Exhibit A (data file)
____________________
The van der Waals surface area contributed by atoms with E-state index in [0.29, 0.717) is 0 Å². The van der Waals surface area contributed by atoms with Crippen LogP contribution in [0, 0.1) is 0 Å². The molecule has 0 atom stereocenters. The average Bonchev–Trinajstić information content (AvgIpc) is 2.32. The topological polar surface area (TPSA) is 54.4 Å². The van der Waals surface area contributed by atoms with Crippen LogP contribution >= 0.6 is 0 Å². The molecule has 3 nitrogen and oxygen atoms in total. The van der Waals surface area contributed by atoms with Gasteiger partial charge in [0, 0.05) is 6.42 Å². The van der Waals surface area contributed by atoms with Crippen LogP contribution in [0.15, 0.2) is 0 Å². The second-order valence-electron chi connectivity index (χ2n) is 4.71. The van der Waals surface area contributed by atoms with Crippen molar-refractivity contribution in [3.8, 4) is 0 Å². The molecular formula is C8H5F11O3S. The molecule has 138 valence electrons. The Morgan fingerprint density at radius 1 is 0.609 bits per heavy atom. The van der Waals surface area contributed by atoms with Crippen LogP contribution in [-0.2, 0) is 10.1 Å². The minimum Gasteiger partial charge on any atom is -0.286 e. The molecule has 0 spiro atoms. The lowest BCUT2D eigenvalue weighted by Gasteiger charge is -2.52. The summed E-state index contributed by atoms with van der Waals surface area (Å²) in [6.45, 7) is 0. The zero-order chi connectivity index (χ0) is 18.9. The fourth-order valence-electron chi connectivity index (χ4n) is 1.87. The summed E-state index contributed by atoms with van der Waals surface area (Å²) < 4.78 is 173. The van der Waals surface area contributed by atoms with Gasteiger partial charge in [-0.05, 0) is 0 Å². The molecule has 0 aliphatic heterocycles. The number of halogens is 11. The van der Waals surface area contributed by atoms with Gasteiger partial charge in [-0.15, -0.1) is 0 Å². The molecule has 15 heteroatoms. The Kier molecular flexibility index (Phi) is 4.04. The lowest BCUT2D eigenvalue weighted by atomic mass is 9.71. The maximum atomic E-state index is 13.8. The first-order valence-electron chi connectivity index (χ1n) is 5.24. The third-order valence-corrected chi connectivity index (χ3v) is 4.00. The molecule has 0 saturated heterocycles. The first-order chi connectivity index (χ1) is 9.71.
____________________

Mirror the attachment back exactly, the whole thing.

The van der Waals surface area contributed by atoms with E-state index in [0.29, 0.717) is 0 Å². The van der Waals surface area contributed by atoms with Crippen LogP contribution in [0, 0.1) is 0 Å². The molecule has 0 atom stereocenters. The average Bonchev–Trinajstić information content (AvgIpc) is 2.32. The topological polar surface area (TPSA) is 54.4 Å². The van der Waals surface area contributed by atoms with Crippen LogP contribution >= 0.6 is 0 Å². The molecule has 3 nitrogen and oxygen atoms in total. The van der Waals surface area contributed by atoms with Gasteiger partial charge in [0, 0.05) is 6.42 Å². The van der Waals surface area contributed by atoms with Crippen LogP contribution in [0.15, 0.2) is 0 Å². The second-order valence-electron chi connectivity index (χ2n) is 4.71. The van der Waals surface area contributed by atoms with Crippen molar-refractivity contribution in [3.8, 4) is 0 Å². The molecular formula is C8H5F11O3S. The molecule has 138 valence electrons. The Morgan fingerprint density at radius 1 is 0.609 bits per heavy atom. The van der Waals surface area contributed by atoms with Crippen LogP contribution in [-0.2, 0) is 10.1 Å². The minimum Gasteiger partial charge on any atom is -0.286 e. The molecule has 0 spiro atoms. The lowest BCUT2D eigenvalue weighted by Gasteiger charge is -2.52. The summed E-state index contributed by atoms with van der Waals surface area (Å²) in [6.45, 7) is 0. The zero-order chi connectivity index (χ0) is 18.9. The fourth-order valence-electron chi connectivity index (χ4n) is 1.87. The summed E-state index contributed by atoms with van der Waals surface area (Å²) < 4.78 is 173. The van der Waals surface area contributed by atoms with Gasteiger partial charge in [-0.05, 0) is 0 Å². The molecule has 0 aliphatic heterocycles. The number of halogens is 11. The van der Waals surface area contributed by atoms with Gasteiger partial charge in [-0.15, -0.1) is 0 Å². The molecule has 15 heteroatoms. The Kier molecular flexibility index (Phi) is 4.04. The lowest BCUT2D eigenvalue weighted by atomic mass is 9.71. The maximum atomic E-state index is 13.8. The first-order valence-electron chi connectivity index (χ1n) is 5.24. The third-order valence-corrected chi connectivity index (χ3v) is 4.00. The molecule has 0 saturated heterocycles. The first-order chi connectivity index (χ1) is 9.71.